Colored Trails: One-shot negotiations

The script on this page shows the implementation of simulated agents playing the negotiation game Colored Trails. These agents differ in their ability to make use of theory of mind, the human ability that allows us to reason about what other people know and believe. The controls for this script are explained at the bottom of this page.

Colored Trails

Figure 1: In this example, the blue player starts in the top left corner and wants to reach the bottom right corner.

Colored Trails is a negotiation game played on a board with tiles of different colors (see also the Colored Trails homepage). There are many different ways to play Colored Trails. The way we describe here is just one possibility. In our setup, three players each receive a set of chips that allows them to move around across the board. Players can move horizontally and vertically to a tile next to their current location, but only if they hand in a chip of the same color as their destination tile. For example, the blue player in Figure 1 can move down by handing in a black chip. However, this means that the blue player will no longer have a black chip to reach his goal in the bottom right. Instead, the player can move right first by handing in a yellow chip. This way, he can still use the black chip to reach his goal location.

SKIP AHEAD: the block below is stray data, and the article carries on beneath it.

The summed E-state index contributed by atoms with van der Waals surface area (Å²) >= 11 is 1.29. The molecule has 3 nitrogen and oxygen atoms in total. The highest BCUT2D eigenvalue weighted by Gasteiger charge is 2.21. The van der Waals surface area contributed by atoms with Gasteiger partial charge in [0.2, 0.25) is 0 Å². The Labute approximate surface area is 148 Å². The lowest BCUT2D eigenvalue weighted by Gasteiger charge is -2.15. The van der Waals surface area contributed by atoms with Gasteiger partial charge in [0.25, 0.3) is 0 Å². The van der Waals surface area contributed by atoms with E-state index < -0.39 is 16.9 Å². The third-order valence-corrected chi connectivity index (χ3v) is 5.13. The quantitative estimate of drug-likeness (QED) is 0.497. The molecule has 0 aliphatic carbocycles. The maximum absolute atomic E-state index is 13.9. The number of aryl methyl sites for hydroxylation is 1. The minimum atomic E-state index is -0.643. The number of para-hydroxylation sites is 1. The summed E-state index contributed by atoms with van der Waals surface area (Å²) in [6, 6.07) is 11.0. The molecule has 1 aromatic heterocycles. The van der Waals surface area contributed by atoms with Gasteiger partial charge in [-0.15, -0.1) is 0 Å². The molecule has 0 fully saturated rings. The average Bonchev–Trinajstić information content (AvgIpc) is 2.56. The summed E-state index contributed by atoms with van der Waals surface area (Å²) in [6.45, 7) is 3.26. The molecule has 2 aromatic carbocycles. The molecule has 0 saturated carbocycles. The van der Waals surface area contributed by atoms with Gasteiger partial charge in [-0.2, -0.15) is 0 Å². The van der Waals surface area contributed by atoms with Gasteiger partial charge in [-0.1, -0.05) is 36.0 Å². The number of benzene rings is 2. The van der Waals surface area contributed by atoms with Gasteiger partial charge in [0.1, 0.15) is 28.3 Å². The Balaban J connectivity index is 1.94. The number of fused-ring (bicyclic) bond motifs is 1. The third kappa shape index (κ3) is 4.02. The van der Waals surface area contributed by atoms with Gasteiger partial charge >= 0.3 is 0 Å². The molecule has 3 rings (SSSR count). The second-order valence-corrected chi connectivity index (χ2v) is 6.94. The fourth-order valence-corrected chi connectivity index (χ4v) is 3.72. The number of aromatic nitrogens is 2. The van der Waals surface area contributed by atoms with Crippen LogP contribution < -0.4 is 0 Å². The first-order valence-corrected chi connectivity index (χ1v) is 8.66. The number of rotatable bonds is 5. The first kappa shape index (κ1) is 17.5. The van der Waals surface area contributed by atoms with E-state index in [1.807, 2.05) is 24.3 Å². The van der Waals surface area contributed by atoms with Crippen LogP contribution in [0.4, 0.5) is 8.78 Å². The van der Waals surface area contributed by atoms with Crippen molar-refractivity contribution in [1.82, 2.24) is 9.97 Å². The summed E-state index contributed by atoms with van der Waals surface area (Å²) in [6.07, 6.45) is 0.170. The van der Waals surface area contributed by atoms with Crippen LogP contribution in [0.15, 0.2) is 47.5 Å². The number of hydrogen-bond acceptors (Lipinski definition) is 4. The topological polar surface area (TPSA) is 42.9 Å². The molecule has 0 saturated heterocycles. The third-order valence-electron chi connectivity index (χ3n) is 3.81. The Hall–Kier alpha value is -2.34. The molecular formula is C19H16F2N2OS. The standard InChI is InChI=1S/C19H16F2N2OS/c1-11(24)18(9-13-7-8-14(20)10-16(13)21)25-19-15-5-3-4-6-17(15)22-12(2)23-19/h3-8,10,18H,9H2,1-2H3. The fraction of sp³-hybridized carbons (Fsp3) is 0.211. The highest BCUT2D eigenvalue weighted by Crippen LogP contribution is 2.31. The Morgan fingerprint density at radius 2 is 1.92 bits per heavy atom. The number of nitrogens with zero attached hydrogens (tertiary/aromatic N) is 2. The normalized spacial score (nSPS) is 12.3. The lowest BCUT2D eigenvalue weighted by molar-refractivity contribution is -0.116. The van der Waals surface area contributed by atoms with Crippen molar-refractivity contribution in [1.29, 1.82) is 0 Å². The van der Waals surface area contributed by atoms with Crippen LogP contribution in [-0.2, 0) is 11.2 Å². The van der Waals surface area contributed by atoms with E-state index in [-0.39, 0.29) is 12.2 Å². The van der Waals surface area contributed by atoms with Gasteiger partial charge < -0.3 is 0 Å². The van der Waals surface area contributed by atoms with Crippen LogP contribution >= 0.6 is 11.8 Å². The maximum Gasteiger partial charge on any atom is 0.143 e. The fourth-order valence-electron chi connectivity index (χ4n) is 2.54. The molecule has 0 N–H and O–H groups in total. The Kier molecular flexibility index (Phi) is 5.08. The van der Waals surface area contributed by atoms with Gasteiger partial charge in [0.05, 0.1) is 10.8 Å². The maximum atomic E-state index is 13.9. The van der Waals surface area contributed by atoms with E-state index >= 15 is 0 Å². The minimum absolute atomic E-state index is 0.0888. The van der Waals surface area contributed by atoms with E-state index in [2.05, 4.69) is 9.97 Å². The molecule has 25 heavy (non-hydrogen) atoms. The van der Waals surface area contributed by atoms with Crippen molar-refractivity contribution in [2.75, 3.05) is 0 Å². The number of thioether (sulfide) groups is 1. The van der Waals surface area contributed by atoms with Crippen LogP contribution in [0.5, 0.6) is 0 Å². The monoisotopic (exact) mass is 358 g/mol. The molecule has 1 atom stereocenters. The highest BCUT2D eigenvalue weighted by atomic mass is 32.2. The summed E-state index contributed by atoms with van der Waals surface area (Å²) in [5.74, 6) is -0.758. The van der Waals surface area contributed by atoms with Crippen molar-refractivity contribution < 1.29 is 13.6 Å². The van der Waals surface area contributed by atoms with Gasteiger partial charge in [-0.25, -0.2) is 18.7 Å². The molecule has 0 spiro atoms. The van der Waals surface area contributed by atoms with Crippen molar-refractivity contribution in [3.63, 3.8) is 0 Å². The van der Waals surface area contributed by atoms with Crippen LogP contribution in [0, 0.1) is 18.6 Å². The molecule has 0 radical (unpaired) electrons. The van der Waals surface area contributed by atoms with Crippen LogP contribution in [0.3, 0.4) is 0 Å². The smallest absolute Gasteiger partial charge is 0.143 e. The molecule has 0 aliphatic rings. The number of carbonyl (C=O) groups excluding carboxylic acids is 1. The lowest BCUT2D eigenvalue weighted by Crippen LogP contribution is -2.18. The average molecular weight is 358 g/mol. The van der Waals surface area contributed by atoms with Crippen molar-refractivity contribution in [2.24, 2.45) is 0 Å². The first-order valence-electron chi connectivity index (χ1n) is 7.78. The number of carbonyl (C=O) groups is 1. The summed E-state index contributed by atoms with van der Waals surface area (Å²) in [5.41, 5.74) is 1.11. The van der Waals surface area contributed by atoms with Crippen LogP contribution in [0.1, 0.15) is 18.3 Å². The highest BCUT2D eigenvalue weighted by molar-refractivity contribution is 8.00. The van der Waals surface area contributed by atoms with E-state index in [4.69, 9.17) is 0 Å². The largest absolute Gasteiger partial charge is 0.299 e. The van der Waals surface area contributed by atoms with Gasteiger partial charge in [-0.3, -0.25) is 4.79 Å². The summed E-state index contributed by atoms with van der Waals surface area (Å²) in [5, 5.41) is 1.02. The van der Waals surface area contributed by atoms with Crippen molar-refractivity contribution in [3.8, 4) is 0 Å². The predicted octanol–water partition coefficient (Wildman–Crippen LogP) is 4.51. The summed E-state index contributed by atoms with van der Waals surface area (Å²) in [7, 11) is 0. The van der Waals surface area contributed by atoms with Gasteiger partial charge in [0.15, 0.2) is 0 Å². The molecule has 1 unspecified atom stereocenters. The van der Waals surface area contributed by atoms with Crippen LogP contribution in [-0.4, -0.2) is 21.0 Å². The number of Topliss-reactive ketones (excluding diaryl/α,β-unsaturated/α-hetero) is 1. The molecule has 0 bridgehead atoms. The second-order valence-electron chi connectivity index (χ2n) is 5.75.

Each player receives four chips at the beginning of the game, randomly drawn from one of the colors on the board. This means that a player may not end up with the chips he needs to reach his goal location. To help players to reach their goals, players can negotiate over ownership of the chips. In out setup, the blue player and the green player are allocators, who simultaneously make an offer to trade some of their own chips for the chips owned by the red player. The red player, also called the responder, then decides to accept one of these offers, or to reject both offers. If the responder accepts an offer, the exchange of chips is carried out. In either case, the negotiation ends and the players move as close as possible to their goal, given the set of chips they own.

Each player is scored based on how closely he ends up to his goal location, indicated by a flag on the board. The scores are listed in the table below.

Situation Change in score
Ending on your goal location +50 points
Ending anywhere but your goal location -10 points per step towards your goal location
Ending with unused chips +5 points per chip

As the table shows, players get the most points for reaching their goal, although every step in the right direction helps. Also, even if you cannot use a chip to reach your goal location, it is worth a few points. After the negotiation, the game automatically gives the players the highest possible scores given their chips.

At the start of the game, each player is placed at the center of the board and receives a random goal location, which is at least three steps away from the center. Also, players always have different goals. Players know the goal locations of each of the agents. That is, allocators know the goal of the responder, as well as of their competing allocator.

This entry was posted in Agent-based model. Bookmark the permalink.